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Good Religion, As I See It
Renew America ^ | 02/16/11 | Edward L. Daley

Posted on 02/17/2011 2:33:25 PM PST by DARCPRYNCE

My name is Edward L. Daley, and I'm what's known as a deist. That is to say that I embrace no particular religious faith, yet I do believe in an eternal creator of all life and existence... as best we understand those terms. I simply do not claim to know the motives or methods of our creator.

(Excerpt) Read more at renewamerica.com ...


TOPICS: Ecumenism; General Discusssion; Moral Issues; Worship
KEYWORDS: deist; good; religion; worship
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My name is Edward L. Daley, and I'm what's known as a deist. That is to say that I embrace no particular religious faith, yet I do believe in an eternal creator of all life and existence... as best we understand those terms. I simply do not claim to know the motives or methods of our creator.

As a deist, I'm generally regarded by most religious people as being a little weird, which suits me just fine, since I AM a little weird... and believe me, religion has absolutely nothing to do with that fact. Still, I've always been fascinated by religion, and that's why I'm writing this article today.

For you see, I've come to conclude over the course of my 48 years on Earth that there are good religious practices and bad ones. I shall not name the various memberships of either camp here, but I will outline, in the simplest terms available to me, the necessary elements of what I believe to be a 'good religion.'

In my view, a good religion is one in which its practitioners understand that a person cannot force another to honestly and wholeheartedly embrace any particular belief system. True faith can only be achieved of one's own free will, devoid of coercion, bribery or any other illicit act.

Secondly, no good religion systemically endeavors to punish people for not embracing it. If one truly believes that one's faith is the only means by which one may enter into the kingdom of God, such a person would necessarily pity a non-believer, and one does not punish those for whom one has sympathy.

Lastly, no practitioner of a good religion would seek to openly demean, degrade or defame the good religion embraced by another, even though one may strongly disagree with the latter's method of worship. One may attempt to convert a person of a different faith to their own, but only via positive means, lest one be essentially corruptive in nature.

After all, if the point of embracing a religious faith is to find oneness with God (and please tell me, what other point is there?) what Godly purpose would it serve a person to embrace a religion which causes harm to non-believers for simply failing to share in said faith? Are not all people created equal in God's eyes? And if one is judged wicked by God, isn't it God who determines one's ultimate fate?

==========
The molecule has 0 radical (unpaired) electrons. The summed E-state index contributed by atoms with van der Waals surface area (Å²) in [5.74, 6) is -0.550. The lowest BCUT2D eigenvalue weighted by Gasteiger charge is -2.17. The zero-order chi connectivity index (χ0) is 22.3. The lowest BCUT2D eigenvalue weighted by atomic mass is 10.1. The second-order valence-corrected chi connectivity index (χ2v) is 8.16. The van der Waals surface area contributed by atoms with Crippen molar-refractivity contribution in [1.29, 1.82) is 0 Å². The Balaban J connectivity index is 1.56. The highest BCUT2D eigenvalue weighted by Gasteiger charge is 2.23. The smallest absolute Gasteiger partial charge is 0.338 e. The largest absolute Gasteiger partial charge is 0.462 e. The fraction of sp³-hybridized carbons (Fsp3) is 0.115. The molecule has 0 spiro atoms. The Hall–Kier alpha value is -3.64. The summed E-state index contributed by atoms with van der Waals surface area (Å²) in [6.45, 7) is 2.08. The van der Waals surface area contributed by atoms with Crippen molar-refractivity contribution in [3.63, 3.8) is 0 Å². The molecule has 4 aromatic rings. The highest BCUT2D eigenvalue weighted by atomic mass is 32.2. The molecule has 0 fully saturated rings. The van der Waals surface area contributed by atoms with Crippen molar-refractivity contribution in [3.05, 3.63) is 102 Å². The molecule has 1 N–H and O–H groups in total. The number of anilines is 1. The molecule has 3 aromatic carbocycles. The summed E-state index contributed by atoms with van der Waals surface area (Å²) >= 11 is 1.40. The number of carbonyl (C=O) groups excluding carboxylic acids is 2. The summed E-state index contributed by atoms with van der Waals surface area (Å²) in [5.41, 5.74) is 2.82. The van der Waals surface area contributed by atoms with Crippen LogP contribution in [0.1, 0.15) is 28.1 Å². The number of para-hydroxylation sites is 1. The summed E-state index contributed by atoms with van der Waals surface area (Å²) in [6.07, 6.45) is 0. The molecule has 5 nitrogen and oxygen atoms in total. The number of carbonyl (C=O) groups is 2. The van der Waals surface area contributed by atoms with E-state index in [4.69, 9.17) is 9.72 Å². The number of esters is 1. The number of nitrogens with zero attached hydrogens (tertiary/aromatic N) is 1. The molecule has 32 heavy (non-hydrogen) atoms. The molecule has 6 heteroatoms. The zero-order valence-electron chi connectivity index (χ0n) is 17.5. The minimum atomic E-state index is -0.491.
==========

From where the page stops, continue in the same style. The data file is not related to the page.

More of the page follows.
I rest my case.

1 posted on 02/17/2011 2:33:30 PM PST by DARCPRYNCE
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To: DARCPRYNCE
"In my view, a good religion is one in which its practitioners understand that a person cannot force another to honestly and wholeheartedly embrace any particular belief system. True faith can only be achieved of one's own free will, devoid of coercion, bribery or any other illicit act.

Secondly, no good religion systemically endeavors to punish people for not embracing it. If one truly believes that one's faith is the only means by which one may enter into the kingdom of God, such a person would necessarily pity a non-believer, and one does not punish those for whom one has sympathy.

Lastly, no practitioner of a good religion would seek to openly demean, degrade or defame the good religion embraced by another, even though one may strongly disagree with the latter's method of worship."


The first point is true according to biblical principles.

The rest is simply creating a god to suit yourself.

He openly claims to not "know the motives or methods of our creator", and yet proceeds to define the intents and purposes of that creator as a feelgood worldview that he chooses to ordain.

It's the oldest religion in the book. It's put-your-idol-on-the-shelf-&-call-it-god religion.
2 posted on 02/17/2011 2:43:07 PM PST by Christian Engineer Mass (25ish Cambridge, MA grad student. Any potential conservative Christian FReepmail-FRiends out there?)
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To: DARCPRYNCE
...isn't it God who determines one's ultimate fate?

If that were true, what need is there for free will? What difference would it make in accepting or rejecting Christ?

3 posted on 02/17/2011 2:46:26 PM PST by loboinok (Gun control is hitting what you aim at!)
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To: Christian Engineer Mass
Thank you, I was thinking of posting a reply myself, but you've done a far better and more succinct job than I would've.

Shalom

4 posted on 02/17/2011 2:46:36 PM PST by Buggman (returnofbenjamin.wordpress.com - Baruch haBa b'Shem ADONAI!)
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To: DARCPRYNCE

Yer doin’ alright Ed. Keep seeking—it took me about 48 years too. Here’s a hint—it’s not as complicated as we make it.


5 posted on 02/17/2011 2:47:59 PM PST by randog (Tap into America!)
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To: Christian Engineer Mass

“The rest is simply creating a god to suit yourself.”

Nonsense. I wasn’t talking about God, I was talking about religions and the people who embrace them. Do you believe a religion is good which has, as a built-in mechanism, a means for punishing all non-members of the faith?